A coin of low denomination formerly used in Egypt and the Ottoman Empire: (originally) a silver half-dirham first issued in 1415 by the Mamluk Sultan al-Mu'ayyad Shaykh (at an initial weight of around 1.3 grams, but successively reduced in weight and silver content after the Ottoman conquest of Egypt in 1517); (later) a copper coin current in Egypt, Syria, etc., of approx. 6 grams, and valued at 1/40 of a piastre, or 1/20 of a penny, corresponding to the Turkish para.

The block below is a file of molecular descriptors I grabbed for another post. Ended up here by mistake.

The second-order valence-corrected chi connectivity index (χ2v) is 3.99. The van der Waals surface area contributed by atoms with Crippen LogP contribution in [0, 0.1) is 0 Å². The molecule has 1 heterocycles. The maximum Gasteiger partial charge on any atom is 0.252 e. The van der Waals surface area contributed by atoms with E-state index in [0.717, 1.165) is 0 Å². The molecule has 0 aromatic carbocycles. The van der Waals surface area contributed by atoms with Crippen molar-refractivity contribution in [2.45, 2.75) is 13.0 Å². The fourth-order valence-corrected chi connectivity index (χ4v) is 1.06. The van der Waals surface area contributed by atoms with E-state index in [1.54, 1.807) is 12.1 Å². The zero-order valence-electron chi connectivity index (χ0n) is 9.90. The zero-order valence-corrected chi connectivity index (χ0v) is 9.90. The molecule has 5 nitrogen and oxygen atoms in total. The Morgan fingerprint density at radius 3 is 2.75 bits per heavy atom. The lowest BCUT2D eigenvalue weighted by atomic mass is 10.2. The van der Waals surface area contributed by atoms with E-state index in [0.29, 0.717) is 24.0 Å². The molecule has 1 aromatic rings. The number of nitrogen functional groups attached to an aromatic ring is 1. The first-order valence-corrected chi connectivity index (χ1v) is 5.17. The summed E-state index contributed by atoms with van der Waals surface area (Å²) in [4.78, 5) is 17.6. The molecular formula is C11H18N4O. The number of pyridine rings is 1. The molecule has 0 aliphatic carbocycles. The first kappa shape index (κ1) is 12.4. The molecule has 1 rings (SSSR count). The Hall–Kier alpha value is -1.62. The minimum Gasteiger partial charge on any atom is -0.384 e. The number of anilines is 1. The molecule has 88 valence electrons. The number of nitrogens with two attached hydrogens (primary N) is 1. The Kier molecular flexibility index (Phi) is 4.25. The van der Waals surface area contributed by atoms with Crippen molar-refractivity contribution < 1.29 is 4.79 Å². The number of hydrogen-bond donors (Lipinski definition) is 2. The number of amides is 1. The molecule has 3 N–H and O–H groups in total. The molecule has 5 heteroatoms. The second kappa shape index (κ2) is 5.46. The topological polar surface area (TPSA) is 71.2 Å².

In Egyptian Arabic it was commonly called faḍḍa, lit. ‘silver’ (Arabic fiḍḍa).
Late 16th century. From Middle French, French médin from colloquial Arabic maydī (perhaps via *meyyidī, variant of mu'ayyidī) from the name of al-Mu'ayyad Šayḵ, Mamluk Sultan of Egypt + -in.